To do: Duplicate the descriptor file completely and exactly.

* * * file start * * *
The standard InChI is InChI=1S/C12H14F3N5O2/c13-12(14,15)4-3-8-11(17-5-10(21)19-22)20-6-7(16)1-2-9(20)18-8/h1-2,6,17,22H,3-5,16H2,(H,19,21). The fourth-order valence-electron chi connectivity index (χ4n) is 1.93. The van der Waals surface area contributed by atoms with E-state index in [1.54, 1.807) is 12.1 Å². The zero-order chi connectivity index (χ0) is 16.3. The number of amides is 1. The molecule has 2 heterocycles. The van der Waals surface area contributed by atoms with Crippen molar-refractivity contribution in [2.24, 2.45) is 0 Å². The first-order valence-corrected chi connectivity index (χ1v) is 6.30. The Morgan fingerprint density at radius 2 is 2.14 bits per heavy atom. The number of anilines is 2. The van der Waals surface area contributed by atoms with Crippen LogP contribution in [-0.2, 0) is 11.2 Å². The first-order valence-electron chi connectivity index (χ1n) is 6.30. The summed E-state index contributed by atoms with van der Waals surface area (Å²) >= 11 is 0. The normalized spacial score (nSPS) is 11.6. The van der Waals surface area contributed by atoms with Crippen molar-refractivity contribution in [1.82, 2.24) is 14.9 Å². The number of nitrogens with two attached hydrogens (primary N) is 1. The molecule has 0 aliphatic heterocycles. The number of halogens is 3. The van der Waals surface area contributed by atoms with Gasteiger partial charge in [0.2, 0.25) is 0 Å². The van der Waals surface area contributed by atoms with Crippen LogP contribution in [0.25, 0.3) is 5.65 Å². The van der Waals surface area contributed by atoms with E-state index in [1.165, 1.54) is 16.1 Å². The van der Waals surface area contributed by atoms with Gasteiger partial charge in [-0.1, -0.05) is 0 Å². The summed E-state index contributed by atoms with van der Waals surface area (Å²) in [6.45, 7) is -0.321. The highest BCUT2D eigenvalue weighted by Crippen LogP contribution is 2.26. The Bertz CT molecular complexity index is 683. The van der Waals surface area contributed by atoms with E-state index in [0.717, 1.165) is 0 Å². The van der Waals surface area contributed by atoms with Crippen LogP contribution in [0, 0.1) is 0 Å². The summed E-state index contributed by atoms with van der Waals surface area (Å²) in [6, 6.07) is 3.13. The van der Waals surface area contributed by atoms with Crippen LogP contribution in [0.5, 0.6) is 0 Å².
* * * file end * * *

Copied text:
The standard InChI is InChI=1S/C12H14F3N5O2/c13-12(14,15)4-3-8-11(17-5-10(21)19-22)20-6-7(16)1-2-9(20)18-8/h1-2,6,17,22H,3-5,16H2,(H,19,21). The fourth-order valence-electron chi connectivity index (χ4n) is 1.93. The van der Waals surface area contributed by atoms with E-state index in [1.54, 1.807) is 12.1 Å². The zero-order chi connectivity index (χ0) is 16.3. The number of amides is 1. The molecule has 2 heterocycles. The van der Waals surface area contributed by atoms with Crippen molar-refractivity contribution in [2.24, 2.45) is 0 Å². The first-order valence-corrected chi connectivity index (χ1v) is 6.30. The Morgan fingerprint density at radius 2 is 2.14 bits per heavy atom. The number of anilines is 2. The van der Waals surface area contributed by atoms with Crippen LogP contribution in [-0.2, 0) is 11.2 Å². The first-order valence-electron chi connectivity index (χ1n) is 6.30. The summed E-state index contributed by atoms with van der Waals surface area (Å²) >= 11 is 0. The normalized spacial score (nSPS) is 11.6. The van der Waals surface area contributed by atoms with Crippen molar-refractivity contribution in [1.82, 2.24) is 14.9 Å². The number of nitrogens with two attached hydrogens (primary N) is 1. The molecule has 0 aliphatic heterocycles. The number of halogens is 3. The van der Waals surface area contributed by atoms with Gasteiger partial charge in [0.2, 0.25) is 0 Å². The van der Waals surface area contributed by atoms with Crippen LogP contribution in [0.25, 0.3) is 5.65 Å². The van der Waals surface area contributed by atoms with E-state index in [1.165, 1.54) is 16.1 Å². The van der Waals surface area contributed by atoms with Gasteiger partial charge in [-0.1, -0.05) is 0 Å². The summed E-state index contributed by atoms with van der Waals surface area (Å²) in [6.45, 7) is -0.321. The highest BCUT2D eigenvalue weighted by Crippen LogP contribution is 2.26. The Bertz CT molecular complexity index is 683. The van der Waals surface area contributed by atoms with E-state index in [0.717, 1.165) is 0 Å². The van der Waals surface area contributed by atoms with Crippen LogP contribution in [0, 0.1) is 0 Å². The summed E-state index contributed by atoms with van der Waals surface area (Å²) in [6, 6.07) is 3.13. The van der Waals surface area contributed by atoms with Crippen LogP contribution in [0.5, 0.6) is 0 Å².